Place des Arts was inaugurated during a period that would prove to be one of Montréal’s most prolific in terms of major construction projects that went on to change the metropolitan landscape. Place Ville-Marie, Place Bonaventure, the Metropolitan Expressway, the Metro, the Stock Exchange Tower, Expo 67, Île Notre-Dame, and Habitat 67 all rose from the dust during the 1960s in Montréal, as did Place des Arts, which welcomed its first spectators on September 21, 1963.
Classified as a building of exceptional heritage value, Place des Arts—which has become an all-important cultural hub—was born of the desire of Montrealers to endow themselves with a concert hall that lived up to the city’s expectations. In 1955, at the initiative of Montréal’s mayor, Jean Drapeau, a group of influential businessmen laid the foundation for the project. The Centre Sir-George-Étienne-Cartier Corporation was officially created in 1958 and it was through this entity that the project was taken to completion. Construction began on February 11, 1961.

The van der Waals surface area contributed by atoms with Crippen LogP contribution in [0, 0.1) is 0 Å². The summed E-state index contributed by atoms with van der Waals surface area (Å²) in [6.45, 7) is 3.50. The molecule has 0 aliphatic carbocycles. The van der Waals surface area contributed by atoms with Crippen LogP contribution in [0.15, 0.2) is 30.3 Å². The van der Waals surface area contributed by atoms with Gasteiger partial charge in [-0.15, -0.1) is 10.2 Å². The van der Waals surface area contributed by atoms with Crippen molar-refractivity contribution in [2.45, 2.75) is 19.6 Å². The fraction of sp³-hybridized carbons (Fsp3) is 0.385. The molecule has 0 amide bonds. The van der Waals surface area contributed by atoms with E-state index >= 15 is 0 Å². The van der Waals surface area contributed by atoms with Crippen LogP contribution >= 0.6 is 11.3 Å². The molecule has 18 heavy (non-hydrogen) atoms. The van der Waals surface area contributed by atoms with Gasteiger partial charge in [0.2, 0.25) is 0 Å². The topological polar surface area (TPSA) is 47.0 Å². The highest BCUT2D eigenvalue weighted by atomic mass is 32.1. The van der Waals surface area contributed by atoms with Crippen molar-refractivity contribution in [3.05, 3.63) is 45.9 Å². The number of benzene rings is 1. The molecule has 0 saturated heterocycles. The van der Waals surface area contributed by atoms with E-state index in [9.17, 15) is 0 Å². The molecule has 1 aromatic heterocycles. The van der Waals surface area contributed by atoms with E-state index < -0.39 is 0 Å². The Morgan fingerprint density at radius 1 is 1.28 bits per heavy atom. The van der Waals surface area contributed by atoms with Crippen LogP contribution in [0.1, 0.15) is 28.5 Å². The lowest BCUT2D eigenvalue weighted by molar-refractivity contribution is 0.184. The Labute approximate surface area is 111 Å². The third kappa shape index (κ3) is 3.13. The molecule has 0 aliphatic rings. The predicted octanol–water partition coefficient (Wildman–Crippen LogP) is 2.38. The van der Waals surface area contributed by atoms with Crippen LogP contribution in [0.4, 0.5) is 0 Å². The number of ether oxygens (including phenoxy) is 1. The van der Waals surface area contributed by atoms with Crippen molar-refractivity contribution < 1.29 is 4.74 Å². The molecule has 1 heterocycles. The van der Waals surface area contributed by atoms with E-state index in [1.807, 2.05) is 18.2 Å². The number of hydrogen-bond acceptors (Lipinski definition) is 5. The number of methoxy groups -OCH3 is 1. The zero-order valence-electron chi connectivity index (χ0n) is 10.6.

Made up today of five performance halls comprising of a total of 6,000 seats, Place des Arts also includes rehearsal halls, a costume workshop, warehouses, and office space that make it a true crossroads of Montréal and Québec cultural life, located at the heart of the Quartier des Spectacles in Montréal.